When questioned by those damned first amendment literalists—the press corps—on the rationale behind the move to separate the leading military and intelligence officials in the country from the highest-level security advisory body, Trump press spokesman Sean Spicer fumed: “The idea that the chairman of the Joint Chiefs of Staff and the DNI are being downgraded or removed is utter nonsense.” (3) This, of course, is a lie. The purpose of leaving the Chair of the Joint Chiefs and the DNI off the list of regular attendees of the Principals Committee is precisely to let them know that they are not in charge of security policy. To say they “are welcome to attend” meetings is not to say they are in charge of the agenda or discussion. Political strategy now trumps security and this classic power move over committee membership versus invitees is what passes for subtlety from these alpha dog wannabes.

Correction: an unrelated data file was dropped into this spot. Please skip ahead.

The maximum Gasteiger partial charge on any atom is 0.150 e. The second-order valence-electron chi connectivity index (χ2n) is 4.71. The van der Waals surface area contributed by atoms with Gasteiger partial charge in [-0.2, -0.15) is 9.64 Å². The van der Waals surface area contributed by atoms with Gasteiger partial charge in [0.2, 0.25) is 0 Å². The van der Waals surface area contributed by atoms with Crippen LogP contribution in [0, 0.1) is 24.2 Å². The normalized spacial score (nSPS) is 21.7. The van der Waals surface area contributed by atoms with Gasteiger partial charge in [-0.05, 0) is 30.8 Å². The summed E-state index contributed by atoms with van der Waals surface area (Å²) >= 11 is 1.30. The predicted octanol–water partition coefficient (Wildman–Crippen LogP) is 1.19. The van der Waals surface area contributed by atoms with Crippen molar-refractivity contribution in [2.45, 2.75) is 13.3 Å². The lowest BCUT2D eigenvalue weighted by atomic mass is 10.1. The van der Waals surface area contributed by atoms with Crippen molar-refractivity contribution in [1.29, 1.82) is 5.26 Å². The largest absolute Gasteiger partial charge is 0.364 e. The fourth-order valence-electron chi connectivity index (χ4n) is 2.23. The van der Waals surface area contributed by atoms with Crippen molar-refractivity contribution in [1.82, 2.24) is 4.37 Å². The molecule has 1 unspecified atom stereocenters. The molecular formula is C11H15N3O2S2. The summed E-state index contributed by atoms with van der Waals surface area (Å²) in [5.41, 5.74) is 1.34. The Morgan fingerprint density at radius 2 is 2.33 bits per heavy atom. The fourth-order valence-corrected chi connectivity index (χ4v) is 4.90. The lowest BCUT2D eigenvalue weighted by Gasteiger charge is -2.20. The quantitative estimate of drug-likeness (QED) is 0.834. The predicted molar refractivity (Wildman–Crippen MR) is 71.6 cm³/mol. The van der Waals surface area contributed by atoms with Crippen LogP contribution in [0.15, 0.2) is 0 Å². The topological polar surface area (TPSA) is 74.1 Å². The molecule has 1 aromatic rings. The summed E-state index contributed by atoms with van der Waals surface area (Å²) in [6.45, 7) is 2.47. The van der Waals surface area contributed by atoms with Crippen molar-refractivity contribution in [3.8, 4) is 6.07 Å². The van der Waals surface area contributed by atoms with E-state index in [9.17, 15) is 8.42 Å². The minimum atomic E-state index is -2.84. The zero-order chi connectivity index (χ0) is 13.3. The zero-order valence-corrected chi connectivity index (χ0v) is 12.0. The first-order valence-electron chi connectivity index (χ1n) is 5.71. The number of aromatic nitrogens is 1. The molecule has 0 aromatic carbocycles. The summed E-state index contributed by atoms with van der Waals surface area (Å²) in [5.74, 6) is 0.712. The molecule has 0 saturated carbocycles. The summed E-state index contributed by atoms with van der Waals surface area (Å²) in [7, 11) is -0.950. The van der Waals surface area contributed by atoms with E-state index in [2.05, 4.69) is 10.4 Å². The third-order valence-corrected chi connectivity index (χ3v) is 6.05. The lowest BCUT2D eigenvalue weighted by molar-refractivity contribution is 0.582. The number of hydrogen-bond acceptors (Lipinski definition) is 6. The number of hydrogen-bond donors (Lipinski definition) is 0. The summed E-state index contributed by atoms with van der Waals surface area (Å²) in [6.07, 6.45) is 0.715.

While their tactics are remarkably ham-handed, don’t doubt that there is a strategic vision at the heart of these executive changes. It did seem curious that the very first rule Trump insisted his republican compatriots break involved civilian oversight of the military for the nomination of General “Mad dog” Mattis. (4) It struck me as oddly resonant of Putin’s appointment of Sergey Ivanov, his longtime strategic adviser, to be the first “civilian” head of Russia’s Ministry of Defense. Ivanov put aside his general’s uniform—his KGB/FSB general’s uniform—to move to the defense ministry. This shuffle was less about civilian control and more about Putin’s control, an attempt to put one of his most trusted allies in charge of a military he did not trust. (5)